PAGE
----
Say ‘innovation’ and the image that springs to mind is a scrappy, risk-taking startup. As these five examples will show, established, ‘old-world’ companies can be just as agile and interesting. What’s more they have the enviable ability to drive adoption of an innovative practice or idea at scale.
While researching this story, we found many examples of large companies adapting to the curious circumstances caused by the pandemic. Practically everyone shored up content creation – from Unilever launching Clinipedia, a site for cleaning tips and tricks, to Nestle adding more recipes for home-cooks. Even staid utility companies like Tata Power found innovative workarounds for self-meter readings (Take a photo of your meter and submit to a link sent to your phone). Colgate even went so far as to launch a tele-dentistry platform, called DentistsforMe, which offers free dental consultations with 150 dentists across the country.
However, we wanted to pick examples with ideas that could outlive the pandemic and point to new ways of doing business. Here they are.
1. Maruti Suzuki’s Subscription Programme
The country’s largest carmaker, Maruti Suzuki India Ltd, launched a vehicle subscription programme in September 2020. Hit by falling sales during the prolonged lockdown (sales fell to an unprecedented zero in April 2020), this is an innovative way to attract hesitant customers.
For a monthly fee, that ranges between Rs. 14,000 to Rs. 22,000, depending on the model of the car, you can choose to ‘own’ a car for a fixed period of time from twelve to forty eight months. At the end of the period, you return the car to Maruti. With an initial launch in Delhi NCR and Bangalore the programme has now been extended to eight cities in total, including Mumbai, Hyderabad and Ahmedabad. While the company has not provided any data about the success of the experiment, the expansion would seem to indicate that the initial response from customers is encouraging.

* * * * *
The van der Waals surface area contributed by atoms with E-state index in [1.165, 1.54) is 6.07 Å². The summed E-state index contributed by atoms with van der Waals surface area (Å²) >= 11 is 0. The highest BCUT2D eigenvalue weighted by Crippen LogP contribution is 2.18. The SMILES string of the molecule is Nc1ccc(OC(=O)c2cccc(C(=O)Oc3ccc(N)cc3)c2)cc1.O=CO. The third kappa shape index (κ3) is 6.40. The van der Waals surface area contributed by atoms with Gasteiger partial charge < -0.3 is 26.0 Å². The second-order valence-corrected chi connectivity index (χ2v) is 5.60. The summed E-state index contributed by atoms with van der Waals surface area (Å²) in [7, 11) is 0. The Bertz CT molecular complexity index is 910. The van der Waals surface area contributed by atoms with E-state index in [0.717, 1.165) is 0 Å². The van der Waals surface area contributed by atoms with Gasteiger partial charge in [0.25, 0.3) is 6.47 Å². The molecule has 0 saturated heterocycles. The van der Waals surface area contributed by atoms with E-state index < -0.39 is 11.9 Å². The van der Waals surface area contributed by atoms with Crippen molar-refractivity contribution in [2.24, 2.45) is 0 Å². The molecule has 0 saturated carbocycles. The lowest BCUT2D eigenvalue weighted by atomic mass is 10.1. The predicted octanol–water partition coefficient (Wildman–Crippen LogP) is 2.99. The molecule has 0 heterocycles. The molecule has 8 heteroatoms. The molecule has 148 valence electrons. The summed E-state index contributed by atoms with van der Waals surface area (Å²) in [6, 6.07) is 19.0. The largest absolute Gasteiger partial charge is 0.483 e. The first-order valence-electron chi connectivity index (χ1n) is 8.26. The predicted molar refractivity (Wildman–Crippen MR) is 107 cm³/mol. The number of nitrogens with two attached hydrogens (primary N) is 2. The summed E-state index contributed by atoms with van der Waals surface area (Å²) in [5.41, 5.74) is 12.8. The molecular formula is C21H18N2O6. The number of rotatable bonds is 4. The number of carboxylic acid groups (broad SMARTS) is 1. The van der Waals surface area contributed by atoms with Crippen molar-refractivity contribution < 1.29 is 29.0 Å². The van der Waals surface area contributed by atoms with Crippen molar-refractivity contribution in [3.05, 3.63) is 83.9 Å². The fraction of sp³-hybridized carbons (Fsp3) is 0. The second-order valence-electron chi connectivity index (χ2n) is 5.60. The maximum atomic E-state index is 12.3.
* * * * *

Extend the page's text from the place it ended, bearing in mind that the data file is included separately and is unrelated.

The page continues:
2. Tanishq Offers An Endless Aisle
Like many retailers, Tanishq turned to video calls for sales during the lockdown. However, it went further and equipped 200+ of its stores with an ‘endless aisle.’ This means that one store can now display products from all networked stores. As a customer, it is now possible to view jewellery from a store in Kolkata, while on a video call with a store in Bengaluru. In this August 2020 interview, Ajoy Chawla, CEO, Jewellery Division at Titan Company says that sales from video calls in 2020 have surpassed Rs. 100 crore.
Tanishq has also incorporated an Augmented Reality application in their ecommerce site, that allows you to virtually try-on select pieces of jewellery.
3. Levi Launches Resale Site
This isn’t strictly an Indian example since the resale site is currently not shipping to India but we hope it will soon. With Levi Resale, the brand announced the creation of a buy-back and resale program called Levi’s SecondHand. Not only can you buy pre- owned Levi’s pieces directly from the brand, you can also earn gift cards by selling your old pieces back to the company.
Resale or second-hand fashion hasn’t taken off in India, despite several well-funded startups making brave attempts. As retailers from Gucci to Levi launch official resale sites, we hope they will influence the attitude towards second-hand clothing in the country and bring it into the mainstream.
4. Emami Goes Direct
The question of selling online directly, and not in marketplaces like Amazon and Flipkart, has always been a thorny one for Indian brands. Emami, the company behind brands like Vicco Vajradanti, Zandu and Borosil, took the plunge in 2020 and launched Zanducare, a one-stop destination for ‘Ayurvedic Health and Wellness needs.’
The company’s ambitions for Zanducare seem to go beyond ecommerce. In its annual report for FY 20, it states that its ambitions for Zanducare are to set up an “e- commerce platform of healthcare products and create a digital healthcare ecosystem to connect the doctor fraternity with consumers.”
5. Wipro and TCS Experiment With Gig-style Models
When Wipro acquired IT services firm Apprio in 2016, it also acquired TopCoder, a marketplace for freelance developers with more than 1.5 million users. During the pandemic, the marketplace was used by Wipro to build internal projects. Saurabh Govil, chief human resource officer of Wipro went on record to say, “(If you could) see the speed of the adoption, things which have never happened are happening.”
TCS has a similar initiative called Talent Cloud, an internal portal on which current projects are posted. Employees can then apply to execute specific components of these projects.
This is a radical departure from the traditional method of allocating employees to projects and clients and maintaining a ‘bench’ of free employees. This also means that location will matter less and could significantly impact the way services companies have worked so far.